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Feature Articles

Can budget gaming notebooks deliver the experience you need?

By Team GameAxis - 15 Jul 2018

Gaming experience: Hearthstone, Gwent & Rise of the Tomb Raider

Hearthstone & Gwent

Hearthstone and Gwent are both digital card games and, as such, do not tax your GPU quite as much. That said, being able to enjoy the animation of the premium cards and the cool particle effects definitely add to the experience. This is especially true with Hearthstone. Is your opponent taking forever to decide if they have enough for lethal? Mess around with the environment to check out some funny interactions whilst you wait.

In Gwent: A quick Nilfgaard on Nilfgaard battle in this limited time Nilfgaard faction only arena mode.

In Hearthstone: An unranked battle with broken pots on the side and firebolts to hapless minions.

Our in-game settings recommendation

What we tested with for Gwent.

What we tested with for Hearthstone.


Rise of the Tomb Raider

Moving away from multiplayer games, the last title to put the FX504 through its paces is the gorgeous Rise of the Tomb Raider, a common benchmark title. The default setting for Tomb Raider was set at High and we left it as-is. That provided beautifully rendered cinematics with no dropped frames, however getting into the game proper, we discovered quite a bit of stuttering. Restarting the game and tunning the settings to Medium helped but we still experienced choppy gameplay with frames dropped. With all the particles and debris effects in the game, the frame droops were quite common and we had to muck around with the settings to improve gameplay.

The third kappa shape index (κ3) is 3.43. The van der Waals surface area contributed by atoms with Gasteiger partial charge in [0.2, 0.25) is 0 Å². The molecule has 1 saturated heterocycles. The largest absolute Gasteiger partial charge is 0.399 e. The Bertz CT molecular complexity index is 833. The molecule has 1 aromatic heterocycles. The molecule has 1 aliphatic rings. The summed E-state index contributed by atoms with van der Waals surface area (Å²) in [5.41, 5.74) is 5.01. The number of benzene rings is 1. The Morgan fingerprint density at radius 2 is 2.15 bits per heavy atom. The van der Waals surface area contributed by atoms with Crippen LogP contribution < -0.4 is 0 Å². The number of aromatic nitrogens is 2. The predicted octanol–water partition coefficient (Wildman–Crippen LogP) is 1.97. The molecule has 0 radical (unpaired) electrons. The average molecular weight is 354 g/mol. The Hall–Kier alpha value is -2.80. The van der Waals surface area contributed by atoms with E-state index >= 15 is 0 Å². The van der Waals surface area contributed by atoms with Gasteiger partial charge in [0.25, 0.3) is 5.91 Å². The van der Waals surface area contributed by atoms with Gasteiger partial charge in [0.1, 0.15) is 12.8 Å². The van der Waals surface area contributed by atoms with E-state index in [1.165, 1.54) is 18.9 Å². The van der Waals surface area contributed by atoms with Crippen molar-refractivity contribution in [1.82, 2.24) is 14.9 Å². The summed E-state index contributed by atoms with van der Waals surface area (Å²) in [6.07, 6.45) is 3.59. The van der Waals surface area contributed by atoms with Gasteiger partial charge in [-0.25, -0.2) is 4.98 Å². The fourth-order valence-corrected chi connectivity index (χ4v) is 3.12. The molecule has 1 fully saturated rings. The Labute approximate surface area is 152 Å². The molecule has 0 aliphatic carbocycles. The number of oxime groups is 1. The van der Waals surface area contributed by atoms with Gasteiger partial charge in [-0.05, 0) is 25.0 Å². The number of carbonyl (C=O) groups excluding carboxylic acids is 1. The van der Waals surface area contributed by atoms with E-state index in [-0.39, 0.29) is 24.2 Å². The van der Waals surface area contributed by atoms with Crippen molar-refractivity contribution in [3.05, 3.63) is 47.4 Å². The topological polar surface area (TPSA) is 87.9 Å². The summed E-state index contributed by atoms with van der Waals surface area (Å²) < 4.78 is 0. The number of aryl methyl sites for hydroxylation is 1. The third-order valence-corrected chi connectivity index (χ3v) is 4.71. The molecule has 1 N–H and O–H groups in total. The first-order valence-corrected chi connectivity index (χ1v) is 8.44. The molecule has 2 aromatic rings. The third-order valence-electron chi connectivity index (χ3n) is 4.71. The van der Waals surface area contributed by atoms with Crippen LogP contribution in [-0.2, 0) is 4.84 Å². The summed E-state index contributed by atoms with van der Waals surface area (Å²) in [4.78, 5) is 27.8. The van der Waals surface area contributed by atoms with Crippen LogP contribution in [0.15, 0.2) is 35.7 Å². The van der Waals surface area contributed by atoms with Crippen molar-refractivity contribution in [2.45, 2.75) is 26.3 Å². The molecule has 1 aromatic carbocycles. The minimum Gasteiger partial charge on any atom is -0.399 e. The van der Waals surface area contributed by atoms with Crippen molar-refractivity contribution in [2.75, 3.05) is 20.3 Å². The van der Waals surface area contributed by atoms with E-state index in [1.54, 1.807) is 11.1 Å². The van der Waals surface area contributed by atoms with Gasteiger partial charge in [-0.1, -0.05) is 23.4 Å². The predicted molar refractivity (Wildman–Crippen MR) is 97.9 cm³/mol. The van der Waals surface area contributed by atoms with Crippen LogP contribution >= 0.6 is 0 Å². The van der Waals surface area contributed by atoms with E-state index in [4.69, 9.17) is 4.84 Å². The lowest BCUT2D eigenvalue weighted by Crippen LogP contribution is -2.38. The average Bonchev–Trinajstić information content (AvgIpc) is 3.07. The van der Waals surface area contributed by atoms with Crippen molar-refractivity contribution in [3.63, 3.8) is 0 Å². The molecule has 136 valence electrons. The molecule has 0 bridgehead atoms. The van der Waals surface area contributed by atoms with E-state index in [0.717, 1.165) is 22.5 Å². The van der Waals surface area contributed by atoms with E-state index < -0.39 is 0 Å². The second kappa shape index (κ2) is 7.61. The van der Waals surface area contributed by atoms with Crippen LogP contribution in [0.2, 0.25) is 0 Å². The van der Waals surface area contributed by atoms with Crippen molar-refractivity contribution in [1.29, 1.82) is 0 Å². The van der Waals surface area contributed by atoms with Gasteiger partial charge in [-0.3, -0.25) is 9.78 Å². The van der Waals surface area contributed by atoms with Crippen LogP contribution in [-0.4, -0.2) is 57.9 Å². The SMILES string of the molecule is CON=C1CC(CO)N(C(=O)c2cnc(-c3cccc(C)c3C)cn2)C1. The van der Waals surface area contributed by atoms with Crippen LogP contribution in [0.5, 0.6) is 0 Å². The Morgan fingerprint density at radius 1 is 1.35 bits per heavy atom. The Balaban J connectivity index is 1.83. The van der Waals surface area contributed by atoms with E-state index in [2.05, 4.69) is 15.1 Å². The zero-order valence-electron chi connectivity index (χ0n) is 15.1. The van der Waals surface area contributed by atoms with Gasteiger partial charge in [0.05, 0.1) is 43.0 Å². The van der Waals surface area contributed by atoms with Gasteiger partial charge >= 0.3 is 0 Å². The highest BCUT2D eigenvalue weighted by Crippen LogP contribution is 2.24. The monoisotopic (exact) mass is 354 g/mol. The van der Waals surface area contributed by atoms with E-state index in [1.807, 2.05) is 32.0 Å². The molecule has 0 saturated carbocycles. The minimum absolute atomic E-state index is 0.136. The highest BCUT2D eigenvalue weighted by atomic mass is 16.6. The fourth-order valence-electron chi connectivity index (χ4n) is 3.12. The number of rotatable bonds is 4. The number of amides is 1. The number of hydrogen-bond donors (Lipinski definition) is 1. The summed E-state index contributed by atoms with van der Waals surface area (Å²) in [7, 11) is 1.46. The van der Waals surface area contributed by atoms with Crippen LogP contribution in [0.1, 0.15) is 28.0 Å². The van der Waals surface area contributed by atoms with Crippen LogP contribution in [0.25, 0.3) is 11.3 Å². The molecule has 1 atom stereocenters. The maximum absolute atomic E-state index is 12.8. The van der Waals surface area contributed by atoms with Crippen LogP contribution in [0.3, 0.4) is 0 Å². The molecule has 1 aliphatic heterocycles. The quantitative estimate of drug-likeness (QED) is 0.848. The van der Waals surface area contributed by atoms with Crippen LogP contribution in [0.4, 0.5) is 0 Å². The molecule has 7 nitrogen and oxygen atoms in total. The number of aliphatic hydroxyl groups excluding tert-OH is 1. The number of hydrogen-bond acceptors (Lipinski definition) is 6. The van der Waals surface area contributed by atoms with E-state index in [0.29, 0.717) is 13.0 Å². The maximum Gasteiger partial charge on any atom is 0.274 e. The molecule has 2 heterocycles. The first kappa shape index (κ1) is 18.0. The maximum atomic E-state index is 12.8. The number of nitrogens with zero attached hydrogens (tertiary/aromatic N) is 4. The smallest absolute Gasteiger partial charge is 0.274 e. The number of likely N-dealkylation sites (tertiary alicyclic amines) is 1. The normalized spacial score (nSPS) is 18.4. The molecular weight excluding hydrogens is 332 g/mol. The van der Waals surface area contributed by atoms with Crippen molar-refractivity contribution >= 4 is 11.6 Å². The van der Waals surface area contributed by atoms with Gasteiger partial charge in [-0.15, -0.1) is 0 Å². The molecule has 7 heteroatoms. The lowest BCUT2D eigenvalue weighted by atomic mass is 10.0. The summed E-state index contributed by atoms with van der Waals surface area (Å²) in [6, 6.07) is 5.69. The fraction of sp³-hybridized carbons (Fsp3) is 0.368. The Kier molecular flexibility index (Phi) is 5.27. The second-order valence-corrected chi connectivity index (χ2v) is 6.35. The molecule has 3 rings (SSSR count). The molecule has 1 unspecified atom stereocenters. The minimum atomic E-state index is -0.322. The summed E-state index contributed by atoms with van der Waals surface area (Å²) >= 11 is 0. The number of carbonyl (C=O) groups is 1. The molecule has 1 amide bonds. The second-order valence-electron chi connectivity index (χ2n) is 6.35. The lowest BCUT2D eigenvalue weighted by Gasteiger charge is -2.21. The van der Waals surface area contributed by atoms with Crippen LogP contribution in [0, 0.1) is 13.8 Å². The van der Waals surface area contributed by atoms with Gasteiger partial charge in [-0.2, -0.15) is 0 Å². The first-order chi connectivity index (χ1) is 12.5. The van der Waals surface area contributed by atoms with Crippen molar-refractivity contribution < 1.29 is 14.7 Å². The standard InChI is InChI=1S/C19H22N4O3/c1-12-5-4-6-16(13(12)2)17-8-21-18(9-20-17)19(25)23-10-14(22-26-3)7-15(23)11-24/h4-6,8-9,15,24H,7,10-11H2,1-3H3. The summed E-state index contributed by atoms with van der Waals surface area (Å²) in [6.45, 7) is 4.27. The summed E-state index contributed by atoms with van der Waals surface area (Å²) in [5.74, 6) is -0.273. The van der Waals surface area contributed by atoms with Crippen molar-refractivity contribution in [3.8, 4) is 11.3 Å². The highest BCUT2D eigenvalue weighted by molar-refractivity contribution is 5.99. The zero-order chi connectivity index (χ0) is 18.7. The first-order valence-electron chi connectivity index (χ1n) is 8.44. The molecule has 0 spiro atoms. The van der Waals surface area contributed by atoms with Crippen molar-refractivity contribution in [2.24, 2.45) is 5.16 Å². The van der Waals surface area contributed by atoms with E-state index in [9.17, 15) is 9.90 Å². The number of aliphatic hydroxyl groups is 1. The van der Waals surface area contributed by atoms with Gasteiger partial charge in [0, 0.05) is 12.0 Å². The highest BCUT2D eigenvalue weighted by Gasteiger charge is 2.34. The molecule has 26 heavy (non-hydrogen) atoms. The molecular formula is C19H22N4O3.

Our in-game settings recommendation

Here's our smoothest graphical option when playing Tomb Raider (medium preset works fine too if you don't mind the occasional stutter):-

This difference is most obvious during the first 30 minutes of the game, where Lara and her buddy, Jonah, scale a snow-swept mountain in Siberia. On the bright side, switching to Low did get rid of most of these issues, at least in the two hours spent playing in this setting and we were quite satisfied:-

Lara still looking good despite being bumped down to Low quality setting. Screenshot taken from the Benchmarking test on the game menu.

Performance and graphics is always a balancing act as Lara is showing us here.


Summing it up

In terms of processing power and its capabilities, the ASUS TUF FX504 is a solid budget gaming machine, and an excellent platform to run most of today’s popular multiplayer games. Taking the FX504 as a reference for ‘affordable gaming’ class, we can safely answer that: Yes, budget gaming notebooks can deliver the performance you need to tackle popular games at Full HD resolution.

The caveat is that one should expect some sacrifices on graphics quality levels to achieve a smoother gameplay experience, but on the whole, when this is better managed with some of the recommendations we've fielded from game testing, your overall gaming experience is still a positive one.

Here's a summary of all of our games tested, including rough performance expectations across all game settings:-

*Performance Summary of a typical budget gaming notebook in 2018
Game / in-game setting Low Medium  High
PUBG 30+ FPS 25+ FPS 20+ FPS
Fortnite 60+ FPS 60+ FPS 25+ FPS
Overwatch 60+ FPS 60+ FPS 60+ FPS
Heros of the Storm 60+ FPS 60+ FPS 40+ FPS
Hearthstone 60+ FPS 60+ FPS 60+ FPS
Gwent 60+ FPS 60+ FPS 60+ FPS
Rise of the Tomb Raider 55+ FPS 40+ FPS 25+ FPS

*These results are with vSync enabled on a 60Hz screen.

Table Legend: Red < 30 FPS || 30 FPS < Orange < 60 FPS || Green > 60 FPS

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